When Tate Modern opened its doors in 2000, only around 17% of the artworks on display were by women, and the focus was on North American and European art. There was nothing unusual in that, and the only real point of controversy was the thematic rather than chronological installation.
Changing curatorial fashions may have influenced the hang, but it also conveniently covered up embarrassing gaps in the Tate’s 20th century collection: in the days when modernist artworks were affordable to public institutions, British museums were largely too conservative to take an interest in the avant-garde. By the time they’d caught up, the market had taken over and prices were out of reach.
What a change 16 years makes, though not, alas, in the price of modernist artworks by big-hitting European or American artists. The 10-storey wing of the new Tate Modern, named the Switch House after the section of the power station the new galleries now occupy, has dedicated much of its four display floors (the others being dedicated to education, talks, members rooms, admin, restaurant and shop) to women artists.
The collection as a whole, now under Tate Modern’s recently appointed female director Frances Morris, has increased the number of female artists on display in the new wing to around 36% – and Morris is keen to improve this figure.
Furthermore, 75% of the art on show at both sites has been acquired since Tate Modern opened, so the collection now represents over 50 countries – “from Chile to India, Russia and Sudan to Thailand.” That’s quite a shake-up.
Designed by Herzog & de Meuron, the Swiss architects responsible for the original conversion of the power station, the new tapering brick structure is a sympathetic, rather discreet, companion to its monumental neighbour, which has now been rebranded as the Boiler House.
Inside, a sweeping staircase gives access to all 10 floors, with a viewing platform at the top allowing a 360-degree view of the city. But what’s especially welcome are the larger galleries. This makes a change from the boxy rooms we’re used to at Tate Modern.
The Switch House focuses on work after 1960, so photography and performance have a particularly strong presence, complementing the dedicated live performance space of the Tanks, which opened in 2012.
In a display labelled ‘Performer and Participant’ we find, for instance, a table set with an array of objects and foodstuff: bread, fruit, bottles of wine and spirits, cutlery, a feather boa, a box of matches, and a pistol and bullet.
These are all from a notorious 1974 performance by Marina Abramovič, in which she invited audience members to take any object they wished and use them on her in any way they desired. Above it are slides of the tense performance.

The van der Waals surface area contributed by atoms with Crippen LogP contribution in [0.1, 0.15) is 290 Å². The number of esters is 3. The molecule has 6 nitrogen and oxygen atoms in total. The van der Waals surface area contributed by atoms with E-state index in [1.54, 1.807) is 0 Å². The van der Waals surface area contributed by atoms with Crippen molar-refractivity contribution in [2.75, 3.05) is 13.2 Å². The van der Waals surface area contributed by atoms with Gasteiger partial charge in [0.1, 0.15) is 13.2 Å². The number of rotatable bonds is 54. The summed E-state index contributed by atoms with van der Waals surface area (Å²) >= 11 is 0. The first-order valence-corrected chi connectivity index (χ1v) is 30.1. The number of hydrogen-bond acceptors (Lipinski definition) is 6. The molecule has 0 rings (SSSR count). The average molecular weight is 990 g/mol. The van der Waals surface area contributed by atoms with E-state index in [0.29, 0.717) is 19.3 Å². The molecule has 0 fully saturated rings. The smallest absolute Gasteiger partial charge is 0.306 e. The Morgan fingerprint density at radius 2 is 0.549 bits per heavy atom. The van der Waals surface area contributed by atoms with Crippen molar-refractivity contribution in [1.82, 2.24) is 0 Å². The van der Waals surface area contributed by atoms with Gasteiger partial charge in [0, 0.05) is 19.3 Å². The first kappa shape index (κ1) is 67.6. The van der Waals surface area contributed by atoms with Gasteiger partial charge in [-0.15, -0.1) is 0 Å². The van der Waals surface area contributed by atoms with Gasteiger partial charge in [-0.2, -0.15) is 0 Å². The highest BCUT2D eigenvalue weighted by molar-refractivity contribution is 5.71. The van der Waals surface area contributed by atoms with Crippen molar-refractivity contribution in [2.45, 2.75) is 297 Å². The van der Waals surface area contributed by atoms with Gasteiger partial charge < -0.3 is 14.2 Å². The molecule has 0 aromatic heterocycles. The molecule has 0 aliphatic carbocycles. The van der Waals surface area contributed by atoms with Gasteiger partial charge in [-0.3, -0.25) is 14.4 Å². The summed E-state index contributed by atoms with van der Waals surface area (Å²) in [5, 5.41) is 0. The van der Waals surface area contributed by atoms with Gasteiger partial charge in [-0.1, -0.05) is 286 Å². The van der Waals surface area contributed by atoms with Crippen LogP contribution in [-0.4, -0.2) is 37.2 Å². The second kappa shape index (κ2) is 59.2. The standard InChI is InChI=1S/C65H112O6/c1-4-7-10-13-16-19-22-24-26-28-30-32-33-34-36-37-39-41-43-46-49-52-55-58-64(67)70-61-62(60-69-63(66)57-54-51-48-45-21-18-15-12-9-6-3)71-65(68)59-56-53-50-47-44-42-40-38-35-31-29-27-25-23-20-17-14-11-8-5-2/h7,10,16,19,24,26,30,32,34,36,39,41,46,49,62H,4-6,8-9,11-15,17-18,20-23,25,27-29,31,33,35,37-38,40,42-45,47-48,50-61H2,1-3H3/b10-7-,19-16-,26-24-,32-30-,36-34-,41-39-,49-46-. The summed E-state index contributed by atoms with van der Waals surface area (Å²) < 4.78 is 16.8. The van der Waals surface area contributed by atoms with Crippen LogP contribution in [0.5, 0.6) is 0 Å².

Nearby are photos of Yayoi Kusama’s naked happenings protesting the Vietnam war, and a wonderful room devoted to Ana Lupas’s strange and beguiling straw harvest wreathes encased in steel, the end product of a long-term community project with villagers in Transylvania.
A stunning room is dedicated to Rebecca Horn, whose ‘body sculptures’ evoke bondage and restraint, touch on fairytale and myth and powerfully explore female desire.
Similar themes are echoed on another floor in the later works of Louise Bourgeois, but with an added dose of psychic trauma, while colonialism and appropriation are the themes of Meschac Gaba’s display: in one work, a money tree has blossomed with African banknotes featuring the heads of artists including Picasso and Brancusi in the guise of African leaders.
Elsewhere, there’s a focus on cities and urban environments that includes a scale model of an Algerian city made from couscous by Kader Attia, a detailed floor map of Beirut etched into rubber by Marwan Rechmaoui and an intricate large-scale drawing by Julie Mehretu of locations around the world, obscured by overlayering, that have experienced recent civil unrest.
Finally, art post-minimalism gets a look-in with works dizzyingly ranging from Felix Gonzalez-Torres’s paper stacks, Carl Andre’s bricks, Lynda Benglis’s diarrhea-pile of polyurethane gloop, David Medalla’s foamy fountain sculpture and Roni Horn’s pearlescent pink glass block.
Wandering through these galleries feels wonderfully satisfying and at times even thrilling. With its elegantly arranged displays in generously proportioned rooms, its widely curving walkways and its grand stairwells, it feels like a very different experience to the other Tate Modern.
No doubt when the crowds finally jostle in, it will feel like a different experience again. Still, with only four floors out of the ten devoted to the collection, the ratio does seem a little skewed – one does wish for more art.
Moreover, one also can’t help thinking how its creation has only damaged Tate Britain and its standing further. There are no YBAs at the new Tate Modern, and the separation between British art and the rest appears increasingly artificial, and to the detriment of British artists. Especially since there are some who’ve managed to use their clout to have solo exhibitions at the prestigious Tate Modern, rather than her poor Millbank cousin.
Tate Modern’s Switch House extension opens to the public on Friday 17 June 2016. www.tate.org.uk
1-4. Switch House, Tate Modern © Iwan Baan
5. Louise Bourgeois, Switch House, New Tate Modern Artist Rooms Gallery
6. Roni Horn, Pink Tons, 2009, Glass, 1100 x 1200 x 1200 mm, 4514 kg. Purchased with funds provided by Tate Americas Foundation, the North American Acquisitions Committee, the Art Fund, Tate Members, Tate Patrons, the artist and with additional assistance from Dominque Levy in honor of Dorothy Berwin 2016. © Roni Horn, courtesy Hauser & Wirth, London. Photo: Tate Photography
7. Jane Alexander, African Adventure, 1999-2002. © Copyright the artist
8. Installation view of ‘Between Object and Architecture’. Photo: Tate Photography